Do You Suffer From Emotional Eating?



Written by: Brandi Monasco

We’ve all had bad days where absolutely nothing has gone right.

Your car broke down, your kid got sick, your husband broke his leg; it was just a downright bad day.

All you want is something to help you feel comforted and better about whatever is going on, so you turn to eating.

This is called emotional eating.

Emotional eating is turning to food when you need comfort or relief from stress, rather than eating because you are actually hungry. Using food from time to time as a reward, to celebrate, or even as a pick-me-up isn’t bad, but when you are eating primarily to feel comforted or to “fix” a problem or issue, that is when it could turn into a bad thing.

Eating that hamburger might make you feel good while you’re eating it, but it won’t really fix your problem and you will be left wanting to eat more.

Here are a few questions to ask yourself to see if you are an emotional eater:

  • Do you reward yourself with food?
  • Do you eat when you’re feeling stressed or upset?
  • Do you eat to feel better, like when you’re sad or mad?
  • Does food make you feel safe, as if it were a friend?

Emotional hunger makes you crave specific foods. When you’re actually hungry (have physical hunger), anything sounds good – even that head of broccoli.

When you have emotional hunger, you crave specific foods, usually those “comfort foods” like hamburgers, cookies, cakes, etc. You feel like you’re in a rush to get that piece of cake because you “need” to eat it.

When you have emotional hunger, it typically comes on suddenly. The hunger hits you fast and you have an overwhelming sensation of getting to that bag of cookies. You “have” to have it right then.

Emotional hunger leads to mindless eating. You think that you will just have one or two of those cookies, but before you know it, you have finished the entire bag. This is because you’re not really paying attention to or enjoying what it is that you are eating. You are just eating to satisfy that craving and to help comfort yourself.

Emotional hunger doesn’t satisfy you once you are full. Instead, you keep wanting more and more, so you end up eating until you feel miserable and are uncomfortably full. When you have physical hunger, you are satisfied when your stomach is full and happy.

Identify What Your Triggers Are

Identifying what your triggers are to emotionally eat is the first step in stopping it.

  • Stress
  • Boredom
  • Childhood habits, such as your parents rewarding you with ice cream or pizza
  • Emotions

Find Other Alternatives

If you feel like you need to eat because you’re bored or stressed, find other things to do to get your mind off of thinking about food.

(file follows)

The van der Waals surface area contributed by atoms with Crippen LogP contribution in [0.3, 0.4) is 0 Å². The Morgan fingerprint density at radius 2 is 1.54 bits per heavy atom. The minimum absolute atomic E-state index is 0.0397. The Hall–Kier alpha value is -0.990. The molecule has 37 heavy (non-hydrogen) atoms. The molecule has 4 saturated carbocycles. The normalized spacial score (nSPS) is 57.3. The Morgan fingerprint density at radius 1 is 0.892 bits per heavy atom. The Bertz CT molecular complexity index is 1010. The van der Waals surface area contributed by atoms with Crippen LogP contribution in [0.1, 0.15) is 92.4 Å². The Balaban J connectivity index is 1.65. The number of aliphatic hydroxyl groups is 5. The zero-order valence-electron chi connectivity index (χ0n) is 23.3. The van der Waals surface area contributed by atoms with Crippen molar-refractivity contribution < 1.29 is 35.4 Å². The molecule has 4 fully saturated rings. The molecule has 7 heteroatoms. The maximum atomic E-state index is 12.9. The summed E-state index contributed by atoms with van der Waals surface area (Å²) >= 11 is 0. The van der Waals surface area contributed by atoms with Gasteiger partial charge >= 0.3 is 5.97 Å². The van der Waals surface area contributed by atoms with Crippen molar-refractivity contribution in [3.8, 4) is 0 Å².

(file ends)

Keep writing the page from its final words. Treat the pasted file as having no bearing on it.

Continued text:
• If you’re bored – Read a book, go for a walk, watch a movie, do your favorite hobby.
  • If you’re tired – Take a hot bath or shower, drink a warm cup of tea, take a nap.
  • If you’re depressed or feeling lonely – Call a friend or someone that makes you feel better, play with your cat or dog, take a short walk.

To stop emotional eating entirely, you also need to practice and learn how to eat mindfully.

Be aware of what you buy, how you buy and how you prepare your food.

Be aware of physical hunger and emotional hunger cues. There ARE differences.

Choose foods that give you nourishment as well as enjoyment.

Learn to meet your emotional needs in other ways.

By learning to control your emotional food cravings, you will be able to eat more mindfully and not eat that entire bag of cookies. Eating mindfully may even help you lose weight and reduce your risk of illness and disease.

Have any other tips for reducing the desire to emotionally eat? Please share with us in the comments below!



Brandi Monasco

Brandi Monasco

Health Advocate at Gettin' Healthy
Brandi Monasco is a freelance writer, graphic designer and social media manager from Texas. She graduated with a Bachelor’s Degree in Communication Arts and has recently found a new love for health and nutrition.
Brandi Monasco



Disclaimer: The techniques, strategies, and suggestions expressed here are intended to be used for educational purposes only. The author, Drew Canole, and the associated are not rendering medical advice, nor to diagnose, prescribe, or treat any disease, condition, illness, or injury.

It is imperative that before beginning any nutrition or exercise program you receive full medical clearance from a licensed physician.

Drew Canole and claim no responsibility to any person or entity for any liability, loss, or damage caused or alleged to be caused directly or indirectly as a result of the use, application, or interpretation of the material presented here.

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